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2019 NFL Combine: RB prospects to watch for the Falcons

While RB isn’t one of the Falcons’ most pressing needs in 2019, finding a successor to Tevin Coleman is still important. We take a closer look at some potential options participating in the 2019 NFL Combine.

NCAA Football: Iowa State at Oklahoma State Rob Ferguson-USA TODAY Sports

UPDATE: The NFL Combine is here, with the workouts starting today for the OL and RBs!

We’re officially one week away from the first workouts of the 2019 NFL Combine, otherwise known as the Underwear Olympics. I’m pretty excited for both the on-field workouts and all the interesting news tidbits that always seem to leak during the festivities, and I’m hopeful that we’ll get an update on the contract status of Grady Jarrett and Julio Jones.

Friday’s workouts combine the offensive linemen and the running backs. I’ve already taken a closer look at offensive tackle and the interior offensive. Next up are the RBs. While it’s not a primary need for the Falcons, finding a replacement for Tevin Coleman—who is almost assuredly departing in free agency—is still important for this team. We’re likely to see a Day 3 pick here, particularly with Atlanta’s two compensatory selections, and the nature of the position means that some quality options will still be available.

If you’d like to take a look at my other Combine prospect previews, you can find them below:



Let’s take a closer look at some of the most interesting RBs for the Falcons at the 2019 NFL Combine.

Myles Gaskin, Washington

Listed Size: 5’9, 190

2018 Production: 259 carries, 1268 yards, 4.9 YPC. 12 TD, 21 receptions, 77 yards, 3.7 YPR, 1 TD

You’ve probably heard of Myles Gaskin at some point, because he’s been an incredibly consistent RB throughout his 4-year career at Washington. It’s pretty remarkable that Gaskin has managed 220+ carries in four straight seasons at his stature, and that durability is a major selling point. Beyond that, however, Gaskin is a talented runner and receiver—despite getting relatively few opportunities in the passing game.

Gaskin’s best attributes are his vision and elusiveness, which make him a perfect fit in a zone blocking scheme. He’s been effective running both inside and outside in college, but his best fit is probably as a rotational RB2 in the NFL. The nature of the RB position means that Gaskin, despite his talents, has a realistic chance to be available for the Falcons on Day 3 because of his lack of prototypical size.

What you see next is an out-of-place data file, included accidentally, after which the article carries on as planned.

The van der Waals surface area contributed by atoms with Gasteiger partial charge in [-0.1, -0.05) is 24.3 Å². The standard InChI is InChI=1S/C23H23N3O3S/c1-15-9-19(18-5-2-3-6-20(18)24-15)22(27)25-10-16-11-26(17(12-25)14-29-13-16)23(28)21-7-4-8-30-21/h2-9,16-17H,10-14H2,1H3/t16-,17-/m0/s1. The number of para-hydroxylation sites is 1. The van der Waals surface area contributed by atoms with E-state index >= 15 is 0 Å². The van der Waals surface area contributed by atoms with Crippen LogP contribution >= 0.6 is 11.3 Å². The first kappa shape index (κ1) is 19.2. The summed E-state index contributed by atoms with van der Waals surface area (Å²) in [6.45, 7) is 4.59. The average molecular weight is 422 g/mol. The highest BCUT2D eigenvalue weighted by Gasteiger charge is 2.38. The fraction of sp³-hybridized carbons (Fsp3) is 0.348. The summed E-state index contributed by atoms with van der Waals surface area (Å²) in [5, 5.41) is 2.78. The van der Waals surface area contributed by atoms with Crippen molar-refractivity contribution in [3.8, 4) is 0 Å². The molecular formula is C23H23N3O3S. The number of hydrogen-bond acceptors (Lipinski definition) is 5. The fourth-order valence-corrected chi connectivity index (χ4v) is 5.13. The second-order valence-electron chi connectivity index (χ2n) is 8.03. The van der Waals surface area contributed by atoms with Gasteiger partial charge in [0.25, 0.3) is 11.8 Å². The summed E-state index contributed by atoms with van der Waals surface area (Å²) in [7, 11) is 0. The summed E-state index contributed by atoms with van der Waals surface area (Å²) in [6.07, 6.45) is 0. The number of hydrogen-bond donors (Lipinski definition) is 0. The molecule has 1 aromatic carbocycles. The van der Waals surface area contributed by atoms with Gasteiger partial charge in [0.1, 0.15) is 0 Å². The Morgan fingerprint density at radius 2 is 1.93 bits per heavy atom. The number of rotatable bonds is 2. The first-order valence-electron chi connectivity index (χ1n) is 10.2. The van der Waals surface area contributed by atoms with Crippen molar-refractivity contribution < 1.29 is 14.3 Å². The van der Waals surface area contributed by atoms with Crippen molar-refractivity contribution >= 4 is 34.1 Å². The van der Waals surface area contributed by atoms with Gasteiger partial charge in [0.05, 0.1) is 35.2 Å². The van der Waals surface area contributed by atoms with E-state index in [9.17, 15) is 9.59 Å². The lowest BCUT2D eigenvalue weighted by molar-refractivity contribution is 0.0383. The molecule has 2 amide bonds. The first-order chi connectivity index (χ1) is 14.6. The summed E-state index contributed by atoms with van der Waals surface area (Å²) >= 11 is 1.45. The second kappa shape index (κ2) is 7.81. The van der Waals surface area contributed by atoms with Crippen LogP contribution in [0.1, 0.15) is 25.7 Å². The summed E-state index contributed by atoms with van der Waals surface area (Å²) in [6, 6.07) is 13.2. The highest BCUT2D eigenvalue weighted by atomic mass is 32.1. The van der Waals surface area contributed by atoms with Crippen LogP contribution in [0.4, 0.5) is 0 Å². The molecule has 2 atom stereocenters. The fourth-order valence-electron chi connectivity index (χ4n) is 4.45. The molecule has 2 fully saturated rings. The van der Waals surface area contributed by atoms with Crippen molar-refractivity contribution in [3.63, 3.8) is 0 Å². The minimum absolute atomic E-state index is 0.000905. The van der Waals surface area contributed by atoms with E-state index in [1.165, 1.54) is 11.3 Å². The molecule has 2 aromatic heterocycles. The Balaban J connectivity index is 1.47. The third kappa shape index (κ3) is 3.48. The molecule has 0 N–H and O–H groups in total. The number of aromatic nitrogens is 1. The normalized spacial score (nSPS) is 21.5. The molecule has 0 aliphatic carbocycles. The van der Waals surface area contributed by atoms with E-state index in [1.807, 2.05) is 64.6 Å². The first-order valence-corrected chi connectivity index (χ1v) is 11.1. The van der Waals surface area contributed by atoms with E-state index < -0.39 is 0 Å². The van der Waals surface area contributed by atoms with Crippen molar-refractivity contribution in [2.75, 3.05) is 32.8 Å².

Damien Harris, Alabama

Listed Size: 5’10, 216

2018 Production: 150 carries, 876 yards, 5.8 YPC, 9 TD. 22 receptions, 204 yards, 9.3 YPR

Damien Harris was upstaged by Josh Jacobs at Alabama this past season, but that doesn’t mean that Harris isn’t a quality RB. He’s got the ideal frame for an every-down NFL back, with a hard-charging, decisive running style. Harris can be more than a just short-yardage back, but he the lacks elusiveness and long speed that you’d like to see from a “bell cow”.

Despite Harris’ production and prototypical frame, I’m not sure that he’s anything more than an average rotational piece. He’s shown some decent receiving ability, but nothing too special—and his pass protection is surprisingly poor for someone of his size. Harris’ athletic testing will go a long way in determining his stock, which could tumble into Day 3 with a poor showing.

Justice Hill, Oklahoma State

Listed Size: 5’10, 190

2018 Production: 158 carries, 930 yards, 5.9 YPC, 9 TD. 13 receptions, 68 yards, 5.2 YPR

One of my favorite targets for the Falcons in the 2019 NFL Draft, Oklahoma State’s Justice Hill is an electric playmaker despite his lack of ideal size. I’ve had the Falcons drafting him early on Day 3 in several of my mock drafts, and here’s how I described Hill’s skillset:

Hill certainly isn’t a physically imposing back at 5’10, 190, but he’s the third down specialist the Falcons have lacked since Jacquizz Rodgers left for Tampa Bay. He’s agile and smooth as a runner, showcasing excellent balance and footwork, and is a dangerous weapon in the passing game. Despite his frame, Hill is reliable as a pass protector and should immediately carve out a role there. He’s a perfect replacement for Coleman and should be an ideal complement to Freeman and Ito Smith.